Wade: I would also be remiss if I didn’t mention that I have never, ever won a game of Cyclades. Ever. I’ve tied a few and lost on remaining gold. But if I answered the door today and heard “Excuse me sir, do you have a moment to talk about our lord and saviour and a quick game of Cyclades?” I’d set it right up. It is that much fun for me.
Wade: OTOH, when dawn breaks on the first day of Kemet, you can rest assured of one thing: by the time the sun sets, there will be blood.
Marc: It’s certainly clear that, of the three, offense is most highly favored in Kemet, since you only gain permanent VP by winning as an attacker, not as a defender. That said, there’s an obvious restraint built in by the fact that there are only two movement actions available in each round and, without teleportation or tiles, you can only move one space. That plus the presence of walls, where you typically need two moves to take an enemy city spot, prevents all-out destruction from one round to the next.
Wade: I love that I wanted to interrupt you a couple of times during that comment to say “Unless you have a tile that lets you break that rule.” Defensive victory points? There’s a tile for that. Add an additional move action? There’s a tile for that.
Marc: Right. That’s why I referred to Kemet as a “deck-building” game, because you can certainly tailor your strategy based on which tiles you extend yourself for and, of course, have that plan going in, as well. My impression has always been that either a Red or Blue strategy is generally more successful than a White one, since the game will often be over by the time you can really ramp up White’s power, but having one or two tiles of White can fuel the Red or Blue engine that you’re trying to field.
Wade: I generally play a distinct Red strategy fueled by a few key, White tiles. Or, if Ta-Seti is in play, I’ll go Black and White. But I love, especially when teaching it, to just try something new, something different and see how it all plays out. But the other thing I really enjoy about Kemet is that It’s quick. Like “Damn, that was fast even by classic Risk standards.”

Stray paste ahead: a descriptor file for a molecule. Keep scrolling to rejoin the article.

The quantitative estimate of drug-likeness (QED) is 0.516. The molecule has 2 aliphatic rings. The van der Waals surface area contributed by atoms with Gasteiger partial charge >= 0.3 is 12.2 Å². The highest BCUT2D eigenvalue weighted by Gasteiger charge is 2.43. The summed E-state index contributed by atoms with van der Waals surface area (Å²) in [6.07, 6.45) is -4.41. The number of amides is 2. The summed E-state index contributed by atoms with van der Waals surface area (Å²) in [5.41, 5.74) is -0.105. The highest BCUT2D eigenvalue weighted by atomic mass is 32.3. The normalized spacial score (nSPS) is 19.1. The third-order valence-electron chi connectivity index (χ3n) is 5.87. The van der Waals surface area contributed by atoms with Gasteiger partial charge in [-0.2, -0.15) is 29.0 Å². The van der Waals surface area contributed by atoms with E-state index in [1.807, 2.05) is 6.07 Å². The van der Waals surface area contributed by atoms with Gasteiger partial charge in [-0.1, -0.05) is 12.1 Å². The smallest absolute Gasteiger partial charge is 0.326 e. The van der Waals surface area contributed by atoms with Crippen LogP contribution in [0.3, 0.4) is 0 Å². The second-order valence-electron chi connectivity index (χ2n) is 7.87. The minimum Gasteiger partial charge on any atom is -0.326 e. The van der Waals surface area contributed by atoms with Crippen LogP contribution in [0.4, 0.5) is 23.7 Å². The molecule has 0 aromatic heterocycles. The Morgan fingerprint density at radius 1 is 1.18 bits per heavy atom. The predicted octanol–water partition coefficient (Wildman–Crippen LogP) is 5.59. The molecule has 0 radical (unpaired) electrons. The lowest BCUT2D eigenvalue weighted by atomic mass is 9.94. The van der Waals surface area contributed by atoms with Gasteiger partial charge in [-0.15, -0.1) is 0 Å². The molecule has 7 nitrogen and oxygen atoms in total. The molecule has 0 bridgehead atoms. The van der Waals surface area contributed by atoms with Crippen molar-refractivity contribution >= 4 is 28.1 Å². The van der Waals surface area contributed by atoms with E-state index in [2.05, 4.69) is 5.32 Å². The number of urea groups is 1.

Marc: And that presents an obvious question about the breakwater of 8 VP (quick game) vs 10 VP (long game): Does it seem right? Do you trend toward one or the other because it seems right or solely based on time/player experience?
Wade: I base it on player experience. But, honestly, once you get your “engine” running, it is usually only a matter of one day phase between 8 and 10 VP. Now, when I say it is quick, I’m not talking about using the Path to Ta-Seti from that expansion. I never, ever use it. I do, however, wholeheartedly recommend it for the Black Pyramids/Power Tiles alone. And quick isn’t even in the dictionary of “Kemet with the Seth expansion added.”
Marc: But what does a Red/White approach mean, other than the obvious “offense with mana”? Any specific creatures or tiles that are a must for what you usually do? I’m typically a Stargate guy. Even at the cost of Prayer Points, the ability to warp around the board from anywhere is too tempting. I’m also a Scarab employer. I heard somewhere that you’re a Scorpion guy…
Wade: * whispers * Okay, don’t tell anyone but If I’m playing my “A” game… I’ll usually go Red pyramid 1 and White 2. The level 2 White tile Holy War (which rewards Prayer points for each enemy slain) is my first pick or the Level 1 Red tile Charge! (+1 Strength when attacking), depending on what others have put out for pyramids and levels. Then I use my two teleport/movement actions to take over a couple of Temples. If I’m lucky, someone has already “blinked” and moved into those Temples “too early” in the phase and I get a chance to get a permanent victory point by beating them in combat, but my real objective is to be able to inflict damage and use Holy War. I’m willing to give up a perma victory point to get what will come out to 9 Prayer Points between enemies I slay and withdrawing troops. Last action of the day phase, I upgrade my Red pyramid to Level 4 at a cost of 9 prayer points, which i should have. First action of the 2nd Day phase, I have my Scorpion. Everything else is gravy, if someone is silly enough to leave me the Red tile to add additional damage to all my attacks, it’s going to be a tough game for them. My “perfect storm” pick would be snagging the Mummy (Level 4 White tile) as my second monster. BUT (big "but"), the real reason I absolutely LOVE Kemet is all of those plans are totally in flux. Tiles are constantly taken before you have a chance to snag them. You must adapt, change plans, and generally roll with the punches.
Marc: I’m a Mummy guy, too! If the opportunity arises to upgrade White that quickly, I will jump up there and snag him because he not only gives you Movement and Strength, but also a precious extra Divine Intervention card. Just like Inis’ Epic Tale cards, the more DI cards you have, the more surprises you can spring on your opponents. OTOH, I’m kind of a purist when it comes to the Black tiles. They don’t seem to adapt well to my style of play, which is essentially not to leave myself in the position where someone trying to move into my spot is an issue.
Wade: Final note on Kemet: if you don’t have a custom insert that helps you with tile layout, I highly suggest picking up coin collecting sheet pages. They are pages that coin collectors use to put coins in a binder. However, the sheets that hold 5 rows of coins in 4 columns are perfect for holding each set of white/red/blue/black tiles. Instead of organizing and laying out the tiles by the dozen, you simply flip out 3 or 4 pages of tiles already in these sheets. Bam, the majority of the game is set up.
Wade: Inis is the devil. I mean, it’s right there in the victory conditions. Be Brenn over 6 opposing clans. Be present in territories with 6 sanctuaries. Be present in 6 different territories. 666. I think Iron Maiden has a song called “Inis” on their latest album.